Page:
BOD holds the Triple Crown trophy aloft after victory over England at Twickenham, 2006
STANDING UP FOR A GENERATION
Brian O' Driscoll was 22 or 23 on the day I spotted him on Grafton Street. The kid's hair was dyed a streaky blond and he looked as if he was playing bass with a mad rock band.
"That's it," the lad with me said. "The fame has literally gone to his head. He's getting notions." But then I thought about it at all. Brian was asserting his own identity. The same as thousands more.
I had seen women go blonde. Bits of silvery foil hang from their head covered in thick, gooey white paste. The process takes hours. This was no whim from a bottle but a conscious decision. Then I thought back to Fergus Slattery, whose hair was down to his shoulders. He was of his time and so was Brian.
Ten years later he would say: "It was an outlet, not to vent a frustration but, inadvertently, to stick two fingers up and say, 'This is me. As bad a decision as this might be, I'm going to roll with it'?"
He was standing up for his generation and I knew this kid hadn't become institutionalised. Brian was a leader in waiting and as he walked off you could see the blond head was nearly ready for a crowning.
LIVING THE IMPOSSIBLE DREAM
As a kid you dream of scoring tries that seem impossible. Largely because you have seen one person actually pull them off. In training you may even start to practise the skill, to see can they actually be done. Before realising how risky they might be, and quickly forgetting about it.
Brian O'Driscoll's try in November 2010 against New Zealand embodied one such skill, rarely seen. After 56 minutes and with Ireland trailing by 20 points, Rob Kearney's offload to Tommy Bowe didn't go to hand and it looked like the attack had broken down. But then a moment of absolute magic. Rather than adjusting his support line so that he could gather the ball securely in two hands, Brian chose to accelerate and take advantage of the gap in the All Blacks defensive line.
This meant that he would have to scoop the ball singlehanded without breaking stride and at top pace. A virtually impossible skill against an oncoming defender. Yet O'Driscoll managed to pull it off, seamlessly.
O'Driscoll's leadership came to the fore in the manner in which he stepped into first receiver to set up Kearney's break. He led by his actions and his hunger to support and follow his own pass. He then showed his strength and aggression to hold off Keven Mealamu and scrum-half Andy Ellis and finish with the touchdown.
O'Driscoll has it all and Lansdowne Road will never see his like again. Yet we may all still try to practise and recreate his genius.
Brian O'Driscoll in action for Blackrock College in 1997
OUT-FRENCHING THE FRENCH
'If O'Driscoll was French this afternoon we would surely have won the game."
Bernard Laporte had a first-hand view of the destruction the then 23-year-old reaped at the hands of his team, and watching the Lansdowne Road action from Corcoran's Bar in Paris it was impossible to disagree.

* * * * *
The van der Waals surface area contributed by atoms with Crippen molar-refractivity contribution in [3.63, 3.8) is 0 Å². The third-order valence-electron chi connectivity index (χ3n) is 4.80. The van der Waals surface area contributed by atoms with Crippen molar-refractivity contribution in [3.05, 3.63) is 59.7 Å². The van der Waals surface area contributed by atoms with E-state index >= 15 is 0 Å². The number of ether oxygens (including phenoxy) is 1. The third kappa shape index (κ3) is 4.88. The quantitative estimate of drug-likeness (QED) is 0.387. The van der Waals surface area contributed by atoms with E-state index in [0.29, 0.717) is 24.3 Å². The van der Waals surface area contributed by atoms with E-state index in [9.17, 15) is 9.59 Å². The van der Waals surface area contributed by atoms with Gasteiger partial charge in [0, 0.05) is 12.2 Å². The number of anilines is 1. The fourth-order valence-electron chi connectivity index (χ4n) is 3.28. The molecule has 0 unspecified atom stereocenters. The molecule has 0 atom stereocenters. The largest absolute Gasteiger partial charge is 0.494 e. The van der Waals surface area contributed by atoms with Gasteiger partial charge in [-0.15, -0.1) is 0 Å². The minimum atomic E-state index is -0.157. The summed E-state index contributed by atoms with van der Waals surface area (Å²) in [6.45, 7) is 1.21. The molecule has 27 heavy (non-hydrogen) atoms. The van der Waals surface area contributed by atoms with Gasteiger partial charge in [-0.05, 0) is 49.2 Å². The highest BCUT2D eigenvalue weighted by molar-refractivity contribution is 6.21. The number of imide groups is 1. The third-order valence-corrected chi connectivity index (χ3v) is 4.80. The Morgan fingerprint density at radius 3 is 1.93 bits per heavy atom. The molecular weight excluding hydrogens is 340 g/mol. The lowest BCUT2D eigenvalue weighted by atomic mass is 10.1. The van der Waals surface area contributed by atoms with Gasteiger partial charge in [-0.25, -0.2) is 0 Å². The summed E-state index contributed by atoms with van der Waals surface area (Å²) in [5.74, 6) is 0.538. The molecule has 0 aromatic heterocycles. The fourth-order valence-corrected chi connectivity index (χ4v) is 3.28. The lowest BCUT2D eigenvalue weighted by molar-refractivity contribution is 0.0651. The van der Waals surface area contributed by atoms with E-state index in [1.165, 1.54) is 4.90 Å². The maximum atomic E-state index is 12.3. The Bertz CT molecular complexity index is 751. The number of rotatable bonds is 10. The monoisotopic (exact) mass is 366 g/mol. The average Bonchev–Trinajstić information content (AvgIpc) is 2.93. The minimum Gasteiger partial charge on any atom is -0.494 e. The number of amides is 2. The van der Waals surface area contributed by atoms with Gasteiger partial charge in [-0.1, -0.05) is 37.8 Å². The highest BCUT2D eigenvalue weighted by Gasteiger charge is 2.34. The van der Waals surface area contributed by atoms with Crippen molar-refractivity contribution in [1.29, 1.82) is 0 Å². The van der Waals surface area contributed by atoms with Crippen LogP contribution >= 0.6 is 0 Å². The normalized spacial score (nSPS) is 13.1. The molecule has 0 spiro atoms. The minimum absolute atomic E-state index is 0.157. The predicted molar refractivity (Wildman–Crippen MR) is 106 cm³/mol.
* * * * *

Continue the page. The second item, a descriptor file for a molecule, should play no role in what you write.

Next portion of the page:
Having seen him bag a hat-trick in Ireland's first win in France in his own lifetime a year previously, the French were well warned of the centre's talents. While he didn't amass anything near the same points total in 2001, his 49th-minute try was something to behold and was a platform for a 22-15 victory.
The quality of the break off the shoulder of David Wallace as he slipped through the grasp of Fabien Pelous and then Richard Dourthe and beyond the cover before holding off Xavier Garbajosa's tackle to dot down...
The video referee got into the spirit of things by awarding the try even though the grounding was suspect and Ireland went on to complete back-to-back wins over France for the only time since 1953.
After decades of difficult days against the French, it was another statement of intent for an Irish team moving in the right direction under Warren Gatland but a disastrous defeat in Murrayfield after the enforced 'foot and mouth' break derailed the Grand Slam.
For this Leaving Cert student, watching an Irishman out-French the French is an indelible memory that will live long after the great man retires.
AN OFFLOAD OF SUBLIME GENIUS
Forgive us for we may have witnessed this one through goggles clouded with beer. Forgive us when we recall that, although O'Driscoll scored a hat-trick, it was deep, deep and deeper into the night that we waxed and warbled about that pass in a memorable 43-22 victory over Scotland in 2002.
Forgive us when we say that his tries were, well, pretty ordinary. Two of them were simple strike plays off set scrums, moves that would soon propel his and Eddie O'Sullivan's team towards a Triple Crown some time in the future.
Sure, the second was a thrill, scooping the ball up Parisien style and then launching a 100-yard dash – approximately – when Brendan Laney struggled to collect Bryan Redpath's pass and the Blackrock man scampered away from Andrew Henderson.
He made another searing break in a similar fashion that could easily have created another try. His Paris hat-trick two years earlier could have been a flash in the pan; the Lions took care of that shibboleth. He was the Flash Gordon of the rugby field. This Dublin day confirmed that even the marked man was unmarkable.
For us, however, the pass that he offloaded to Shane Horgan was the true highlight of the afternoon, a 25-metre offload from his left side out of contact which allowed the wing an uninterrupted run to the line.
This was our enduring highlight of a one-man destruction. A man operating at the peak of his powers. They would continue to plateau into a seamless sequence of excellence for some time yet.